Egypt's Shura Council housing committee (upper house of parliament) suggested imposing mandatory pricing on the country's cement firms on Thursday, following recent cement price hikes made by main cement companies of the market, as the tonne has raised LE200 (about $29) Al Ahramonline reported.
The tonne is currently sold to consumers ranging between LE800 ($118) and LE1200 ($177).
"Egyptian Competition Authority will be tasked with setting the price if the government approves the Shura Council's recommendation," Atef Yacub, the head of Egypt's Consumer Protection Agency, told Ahram online.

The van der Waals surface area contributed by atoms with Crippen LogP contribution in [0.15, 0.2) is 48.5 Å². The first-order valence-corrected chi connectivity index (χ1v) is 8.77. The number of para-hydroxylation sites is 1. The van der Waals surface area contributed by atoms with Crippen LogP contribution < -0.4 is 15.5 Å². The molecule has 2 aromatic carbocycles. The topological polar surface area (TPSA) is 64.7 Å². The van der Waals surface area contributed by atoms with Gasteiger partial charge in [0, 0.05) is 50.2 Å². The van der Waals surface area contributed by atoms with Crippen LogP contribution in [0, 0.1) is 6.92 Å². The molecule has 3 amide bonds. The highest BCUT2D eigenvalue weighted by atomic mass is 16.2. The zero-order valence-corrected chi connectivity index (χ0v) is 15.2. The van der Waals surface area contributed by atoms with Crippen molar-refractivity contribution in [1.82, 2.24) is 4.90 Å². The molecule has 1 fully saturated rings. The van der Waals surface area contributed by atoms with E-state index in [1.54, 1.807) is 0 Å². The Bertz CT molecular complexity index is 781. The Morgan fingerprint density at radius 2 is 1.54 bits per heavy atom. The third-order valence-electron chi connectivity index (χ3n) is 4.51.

He explained that the "unjustified increase in cement prices" is the main reason behind the suggestion of the mandatory pricing. "The rise in energy prices on cement factories doesn't reflect this big lift in prices for consumers," Yacub said.
The Egyptian government said last month the price of fuel oil, which is widely used in energy-intensive local industries such as cement, would be increased by 50 percent, reaching LE1,500 ($220) per tonne.
Companies were not affected by the recent devaluation in the Egyptian pound, Yacub added. "Even the raw material of cement clinker is available in the local market, and there is no need to import it."
Suez, El-Sewedy, and Lafarge are the main cement producers in the Egyptian market, which handle around 48.3 million tonne of cement a year.
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